The basic idea of using principles as described and examined in this wiki is to use them for making design decisions and to judge whether one solution to a problem is better than another one in a certain context. The claim is that it is possible to describe all relevant aspects of a given design problem using a characterizing set of principles.
The principles tell which aspects to consider while making the decision. One principle might focus on the advantages of simplicity, another one might be about generality and a third one considers effects of inheritance. These principles are usually conflicting which results in the need for a trade-off. For example a solution typically cannot be likewise simple and generic. If it is generic, it is not simple anymore and vice versa. So the designer has to find a suitable compromise. Experienced designers do so intuitively but communicating this intuition can be difficult. Principles help to explain why a certain solution is better than another one.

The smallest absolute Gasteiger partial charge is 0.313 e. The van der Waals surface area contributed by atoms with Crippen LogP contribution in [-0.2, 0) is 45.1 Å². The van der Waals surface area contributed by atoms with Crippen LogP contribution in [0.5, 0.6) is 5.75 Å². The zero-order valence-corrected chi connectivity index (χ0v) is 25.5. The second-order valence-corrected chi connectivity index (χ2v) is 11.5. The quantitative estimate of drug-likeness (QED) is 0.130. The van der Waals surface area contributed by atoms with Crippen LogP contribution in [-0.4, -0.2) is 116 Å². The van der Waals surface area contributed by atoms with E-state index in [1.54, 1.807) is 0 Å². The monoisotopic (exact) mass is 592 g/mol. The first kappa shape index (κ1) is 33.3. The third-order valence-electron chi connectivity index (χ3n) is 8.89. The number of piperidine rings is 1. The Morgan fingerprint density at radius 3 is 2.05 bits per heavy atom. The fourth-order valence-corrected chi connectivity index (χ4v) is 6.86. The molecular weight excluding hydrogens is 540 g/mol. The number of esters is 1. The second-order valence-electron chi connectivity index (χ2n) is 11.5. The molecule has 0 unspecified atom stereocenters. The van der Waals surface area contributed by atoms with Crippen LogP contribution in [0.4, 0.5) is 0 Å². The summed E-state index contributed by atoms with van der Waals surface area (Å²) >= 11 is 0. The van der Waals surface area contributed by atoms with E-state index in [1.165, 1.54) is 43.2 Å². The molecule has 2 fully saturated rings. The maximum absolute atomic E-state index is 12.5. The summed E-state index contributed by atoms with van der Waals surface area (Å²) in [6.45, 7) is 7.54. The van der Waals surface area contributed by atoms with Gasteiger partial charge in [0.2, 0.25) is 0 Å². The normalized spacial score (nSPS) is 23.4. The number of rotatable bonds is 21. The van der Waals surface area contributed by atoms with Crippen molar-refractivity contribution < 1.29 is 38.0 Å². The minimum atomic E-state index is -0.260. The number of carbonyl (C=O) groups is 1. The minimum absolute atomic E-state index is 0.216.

In order to help inexperienced designers to think about all relevant aspects of a design problem and in order to give experienced designers a common set of vocabulary to explain design decisions, a principle language can be used. Such a principle language wires together several principles so that the consideration of one principle leads to others which might be relevant in the same situation. By following the relationships in the principle language, a characterizing set of principles is obtained which describes the advantages and disadvantages of the possible solutions. The designer can then use this information to make a sound decision.